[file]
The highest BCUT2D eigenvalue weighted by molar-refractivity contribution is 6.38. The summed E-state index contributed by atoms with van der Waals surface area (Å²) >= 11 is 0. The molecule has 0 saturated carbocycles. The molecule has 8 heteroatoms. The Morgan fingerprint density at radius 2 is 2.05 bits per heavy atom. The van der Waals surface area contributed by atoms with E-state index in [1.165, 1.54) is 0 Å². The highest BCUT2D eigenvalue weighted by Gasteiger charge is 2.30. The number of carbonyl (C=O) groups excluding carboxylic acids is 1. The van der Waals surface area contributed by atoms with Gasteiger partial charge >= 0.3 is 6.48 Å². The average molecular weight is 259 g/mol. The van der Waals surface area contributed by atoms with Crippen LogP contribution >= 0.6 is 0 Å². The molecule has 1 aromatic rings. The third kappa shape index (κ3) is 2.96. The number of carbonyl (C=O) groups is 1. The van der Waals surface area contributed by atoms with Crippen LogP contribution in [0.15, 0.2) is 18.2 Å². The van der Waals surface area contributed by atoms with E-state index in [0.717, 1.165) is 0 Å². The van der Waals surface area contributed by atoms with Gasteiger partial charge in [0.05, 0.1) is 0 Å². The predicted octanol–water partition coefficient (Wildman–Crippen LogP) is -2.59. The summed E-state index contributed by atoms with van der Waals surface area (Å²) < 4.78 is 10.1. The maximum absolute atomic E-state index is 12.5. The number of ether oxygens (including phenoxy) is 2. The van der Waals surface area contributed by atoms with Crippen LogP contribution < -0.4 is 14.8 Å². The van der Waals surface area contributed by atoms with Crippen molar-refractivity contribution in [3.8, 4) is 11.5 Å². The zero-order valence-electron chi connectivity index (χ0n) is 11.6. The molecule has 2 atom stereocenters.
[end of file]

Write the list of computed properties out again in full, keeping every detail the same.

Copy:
The highest BCUT2D eigenvalue weighted by molar-refractivity contribution is 6.38. The summed E-state index contributed by atoms with van der Waals surface area (Å²) >= 11 is 0. The molecule has 0 saturated carbocycles. The molecule has 8 heteroatoms. The Morgan fingerprint density at radius 2 is 2.05 bits per heavy atom. The van der Waals surface area contributed by atoms with E-state index in [1.165, 1.54) is 0 Å². The highest BCUT2D eigenvalue weighted by Gasteiger charge is 2.30. The number of carbonyl (C=O) groups excluding carboxylic acids is 1. The van der Waals surface area contributed by atoms with Gasteiger partial charge >= 0.3 is 6.48 Å². The average molecular weight is 259 g/mol. The van der Waals surface area contributed by atoms with Crippen LogP contribution >= 0.6 is 0 Å². The molecule has 1 aromatic rings. The third kappa shape index (κ3) is 2.96. The number of carbonyl (C=O) groups is 1. The van der Waals surface area contributed by atoms with Crippen LogP contribution in [0.15, 0.2) is 18.2 Å². The van der Waals surface area contributed by atoms with E-state index in [0.717, 1.165) is 0 Å². The van der Waals surface area contributed by atoms with Gasteiger partial charge in [0.05, 0.1) is 0 Å². The predicted octanol–water partition coefficient (Wildman–Crippen LogP) is -2.59. The summed E-state index contributed by atoms with van der Waals surface area (Å²) < 4.78 is 10.1. The maximum absolute atomic E-state index is 12.5. The number of ether oxygens (including phenoxy) is 2. The van der Waals surface area contributed by atoms with Crippen LogP contribution < -0.4 is 14.8 Å². The van der Waals surface area contributed by atoms with Crippen molar-refractivity contribution in [3.8, 4) is 11.5 Å². The zero-order valence-electron chi connectivity index (χ0n) is 11.6. The molecule has 2 atom stereocenters.